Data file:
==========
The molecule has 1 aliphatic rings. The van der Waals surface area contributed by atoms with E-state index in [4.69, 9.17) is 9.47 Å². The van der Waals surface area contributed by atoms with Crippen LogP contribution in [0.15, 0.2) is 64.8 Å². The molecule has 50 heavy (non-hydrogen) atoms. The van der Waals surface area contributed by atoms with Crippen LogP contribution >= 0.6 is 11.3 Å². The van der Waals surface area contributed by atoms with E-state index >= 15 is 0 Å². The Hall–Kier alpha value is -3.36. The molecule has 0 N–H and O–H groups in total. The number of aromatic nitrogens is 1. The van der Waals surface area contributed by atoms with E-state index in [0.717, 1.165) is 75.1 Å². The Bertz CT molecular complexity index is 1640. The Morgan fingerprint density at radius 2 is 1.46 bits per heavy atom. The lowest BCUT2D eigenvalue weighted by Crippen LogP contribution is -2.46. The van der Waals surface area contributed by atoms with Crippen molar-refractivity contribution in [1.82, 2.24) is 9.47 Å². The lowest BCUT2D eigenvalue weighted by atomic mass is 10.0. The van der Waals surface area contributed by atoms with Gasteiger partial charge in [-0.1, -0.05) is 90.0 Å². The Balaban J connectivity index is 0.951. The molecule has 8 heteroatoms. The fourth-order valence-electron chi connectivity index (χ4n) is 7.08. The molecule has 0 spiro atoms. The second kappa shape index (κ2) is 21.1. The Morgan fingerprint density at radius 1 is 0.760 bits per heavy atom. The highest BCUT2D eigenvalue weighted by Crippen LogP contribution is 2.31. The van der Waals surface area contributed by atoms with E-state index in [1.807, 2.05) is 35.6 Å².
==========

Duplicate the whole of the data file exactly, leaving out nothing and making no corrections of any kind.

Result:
The molecule has 1 aliphatic rings. The van der Waals surface area contributed by atoms with E-state index in [4.69, 9.17) is 9.47 Å². The van der Waals surface area contributed by atoms with Crippen LogP contribution in [0.15, 0.2) is 64.8 Å². The molecule has 50 heavy (non-hydrogen) atoms. The van der Waals surface area contributed by atoms with Crippen LogP contribution >= 0.6 is 11.3 Å². The van der Waals surface area contributed by atoms with E-state index >= 15 is 0 Å². The Hall–Kier alpha value is -3.36. The molecule has 0 N–H and O–H groups in total. The number of aromatic nitrogens is 1. The van der Waals surface area contributed by atoms with E-state index in [0.717, 1.165) is 75.1 Å². The Bertz CT molecular complexity index is 1640. The Morgan fingerprint density at radius 2 is 1.46 bits per heavy atom. The lowest BCUT2D eigenvalue weighted by Crippen LogP contribution is -2.46. The van der Waals surface area contributed by atoms with Crippen molar-refractivity contribution in [1.82, 2.24) is 9.47 Å². The lowest BCUT2D eigenvalue weighted by atomic mass is 10.0. The van der Waals surface area contributed by atoms with Gasteiger partial charge in [-0.1, -0.05) is 90.0 Å². The Balaban J connectivity index is 0.951. The molecule has 8 heteroatoms. The fourth-order valence-electron chi connectivity index (χ4n) is 7.08. The molecule has 0 spiro atoms. The second kappa shape index (κ2) is 21.1. The Morgan fingerprint density at radius 1 is 0.760 bits per heavy atom. The highest BCUT2D eigenvalue weighted by Crippen LogP contribution is 2.31. The van der Waals surface area contributed by atoms with E-state index in [1.807, 2.05) is 35.6 Å².